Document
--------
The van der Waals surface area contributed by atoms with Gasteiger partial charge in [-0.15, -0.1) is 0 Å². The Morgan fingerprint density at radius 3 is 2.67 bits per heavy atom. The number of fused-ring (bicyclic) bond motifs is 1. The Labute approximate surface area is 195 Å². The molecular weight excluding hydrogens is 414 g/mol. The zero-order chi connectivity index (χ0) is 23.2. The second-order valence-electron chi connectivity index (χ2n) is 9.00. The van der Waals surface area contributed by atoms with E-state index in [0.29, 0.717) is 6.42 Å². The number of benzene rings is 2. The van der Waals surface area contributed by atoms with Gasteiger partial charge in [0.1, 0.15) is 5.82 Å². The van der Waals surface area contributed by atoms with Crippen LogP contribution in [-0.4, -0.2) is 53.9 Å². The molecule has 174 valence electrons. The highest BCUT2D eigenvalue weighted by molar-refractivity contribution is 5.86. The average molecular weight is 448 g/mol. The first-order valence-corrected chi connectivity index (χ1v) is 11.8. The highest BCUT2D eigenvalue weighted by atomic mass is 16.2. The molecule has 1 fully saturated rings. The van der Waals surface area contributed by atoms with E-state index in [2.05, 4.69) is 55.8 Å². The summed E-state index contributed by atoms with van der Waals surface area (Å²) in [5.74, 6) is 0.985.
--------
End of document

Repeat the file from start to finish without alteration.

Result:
The van der Waals surface area contributed by atoms with Gasteiger partial charge in [-0.15, -0.1) is 0 Å². The Morgan fingerprint density at radius 3 is 2.67 bits per heavy atom. The number of fused-ring (bicyclic) bond motifs is 1. The Labute approximate surface area is 195 Å². The molecular weight excluding hydrogens is 414 g/mol. The zero-order chi connectivity index (χ0) is 23.2. The second-order valence-electron chi connectivity index (χ2n) is 9.00. The van der Waals surface area contributed by atoms with E-state index in [0.29, 0.717) is 6.42 Å². The number of benzene rings is 2. The van der Waals surface area contributed by atoms with Gasteiger partial charge in [0.1, 0.15) is 5.82 Å². The van der Waals surface area contributed by atoms with Crippen LogP contribution in [-0.4, -0.2) is 53.9 Å². The molecule has 174 valence electrons. The highest BCUT2D eigenvalue weighted by molar-refractivity contribution is 5.86. The average molecular weight is 448 g/mol. The first-order valence-corrected chi connectivity index (χ1v) is 11.8. The highest BCUT2D eigenvalue weighted by atomic mass is 16.2. The molecule has 1 fully saturated rings. The van der Waals surface area contributed by atoms with E-state index in [2.05, 4.69) is 55.8 Å². The summed E-state index contributed by atoms with van der Waals surface area (Å²) in [5.74, 6) is 0.985.